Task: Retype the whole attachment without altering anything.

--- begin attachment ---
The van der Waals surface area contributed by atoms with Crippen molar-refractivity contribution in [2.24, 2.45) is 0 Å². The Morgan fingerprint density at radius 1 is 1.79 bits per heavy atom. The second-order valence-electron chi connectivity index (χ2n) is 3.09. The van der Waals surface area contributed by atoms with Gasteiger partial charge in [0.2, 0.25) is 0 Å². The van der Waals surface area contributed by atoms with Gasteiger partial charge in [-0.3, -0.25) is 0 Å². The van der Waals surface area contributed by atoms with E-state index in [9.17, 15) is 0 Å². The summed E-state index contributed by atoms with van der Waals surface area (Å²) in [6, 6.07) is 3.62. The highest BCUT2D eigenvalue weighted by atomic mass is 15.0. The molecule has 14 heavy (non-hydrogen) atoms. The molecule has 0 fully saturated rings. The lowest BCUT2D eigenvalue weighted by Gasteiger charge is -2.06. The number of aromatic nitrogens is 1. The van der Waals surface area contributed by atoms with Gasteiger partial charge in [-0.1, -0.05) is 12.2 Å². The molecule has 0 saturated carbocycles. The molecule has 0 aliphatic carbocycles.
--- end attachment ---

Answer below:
The van der Waals surface area contributed by atoms with Crippen molar-refractivity contribution in [2.24, 2.45) is 0 Å². The Morgan fingerprint density at radius 1 is 1.79 bits per heavy atom. The second-order valence-electron chi connectivity index (χ2n) is 3.09. The van der Waals surface area contributed by atoms with Gasteiger partial charge in [0.2, 0.25) is 0 Å². The van der Waals surface area contributed by atoms with Gasteiger partial charge in [-0.3, -0.25) is 0 Å². The van der Waals surface area contributed by atoms with E-state index in [9.17, 15) is 0 Å². The summed E-state index contributed by atoms with van der Waals surface area (Å²) in [6, 6.07) is 3.62. The highest BCUT2D eigenvalue weighted by atomic mass is 15.0. The molecule has 14 heavy (non-hydrogen) atoms. The molecule has 0 fully saturated rings. The lowest BCUT2D eigenvalue weighted by Gasteiger charge is -2.06. The number of aromatic nitrogens is 1. The van der Waals surface area contributed by atoms with Gasteiger partial charge in [-0.1, -0.05) is 12.2 Å². The molecule has 0 saturated carbocycles. The molecule has 0 aliphatic carbocycles.